Ian Burrell: Holding power to account is Exaro's creed. But is there a readership for it?
Despite all that has happened recently, Exaro News takes pride in its Fleet Street address. Even if the editor-in-chief of this groundbreaking initiative in online journalism is the author of a prescient book, The Fleet Street Sewer Rat, which highlighted the dark arts as long ago as 2005.
Mark Watts says he isn't bothered that he did not achieve the fame of Nick Davies of The Guardian after focusing his attention on "bin raiding rather than hacking," even though he was aware of the latter practice. His book was primarily an exposé of the methods of Benjamin "Benji the Binman" Pell, who John McVicar memorably describes in the foreword: "Meeting Pell for the first time is like going to the beach for a swim and being confronted with a tsunami – most people just want to get out the cross and the garlic, and head for the high ground."
Watts and his colleagues at Exaro News believe that journalism can thrive without relying on such characters. "Holding power to account" is its slogan, and at the top of the website it spells out its credo: "Investigations – not spin, not churnalism, not hacking – about what should be transparent but isn't."
The star name in its editorial team of 30 full and part-time staff is David Hencke, the veteran investigative reporter who won numerous awards when working at The Guardian. Exaro is recruiting more staff and Watts says it can benefit from redundancies at News International and the Guardian Media Group.
It is a key moment for Exaro as it moves to a subscription-based model that it hopes will sustain its future. Watts believes subscribers will be "ABs" with an unsatisfied appetite for investigative journalism. Perhaps more significant could be the corporate subscribers who have underpinned the paid-for digital journalism of the Financial Times. Exaro will supply such clients with "all sorts of data resources," says Watts.
After opening its offices last year, Exaro has spent its first months giving a taste of the journalism it hopes to provide on a larger scale. Highlights have included the revelation of a deal between the Foreign Office and Libya's National Transitional Council (picked up by the Sunday Times) and a failing scheme to train Members of Parliament (followed up by the Daily Mail). Hencke has challenged the Treasury's calculation of the national debt and interviewed the Press Complaints Commission chairman Lord Hunt. Mark Lewis, lawyer for Milly Dowler's family, wrote a counter-intuitive piece saying phone hacking could be justified in the public interest.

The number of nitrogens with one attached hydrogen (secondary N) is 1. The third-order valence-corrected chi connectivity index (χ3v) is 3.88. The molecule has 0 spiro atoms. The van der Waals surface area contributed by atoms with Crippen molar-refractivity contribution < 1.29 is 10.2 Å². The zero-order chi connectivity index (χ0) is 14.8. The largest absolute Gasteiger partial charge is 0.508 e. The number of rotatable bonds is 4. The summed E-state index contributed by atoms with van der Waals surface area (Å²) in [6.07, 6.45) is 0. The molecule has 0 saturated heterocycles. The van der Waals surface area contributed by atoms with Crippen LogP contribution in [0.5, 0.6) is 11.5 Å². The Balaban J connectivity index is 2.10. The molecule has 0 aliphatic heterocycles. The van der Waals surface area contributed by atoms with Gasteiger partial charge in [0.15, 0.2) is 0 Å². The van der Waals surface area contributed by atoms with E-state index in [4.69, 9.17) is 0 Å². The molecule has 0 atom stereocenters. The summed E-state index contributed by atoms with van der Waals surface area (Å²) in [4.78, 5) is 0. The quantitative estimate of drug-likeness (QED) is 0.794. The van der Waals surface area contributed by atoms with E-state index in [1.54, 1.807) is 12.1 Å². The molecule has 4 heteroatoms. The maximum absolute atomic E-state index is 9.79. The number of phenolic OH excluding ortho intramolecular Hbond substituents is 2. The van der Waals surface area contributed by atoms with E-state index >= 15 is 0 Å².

It is high-minded stuff. Exaro will need this to establish its news credibility, partly because its founder Tim Pendry is a public relations man. Watts has a strong record as a freelance investigative journalist but worked as a presenter for Iran-backed Press TV ("I ensured my programme had complete editorial integrity"). Associate editor Keith Perry is a Fleet Street veteran who recently worked on the news desk at the News of the World. "It's wrong to assume that everyone at the News of the World was up to no good, because that's rubbish," Watts points out. Exaro's lack of political agenda is crucial. "It's not ideological," Watts says. "It's very much straight reporting of the data and the documents we uncover. It's about holding government – in the broadest sense, with a lower case 'g' – to account."
Making Exaro financially secure is largely the responsibility of David Baxter, its chief executive. Watts is convinced the market is there. "The media industry has lost its way when it thinks all the public wants is celebrity news," he says. "As traditional media has ignored subjects that should be given more attention, or has been unwilling to put resources into long-form investigative journalism, the demand for that sort of thing has not gone away."
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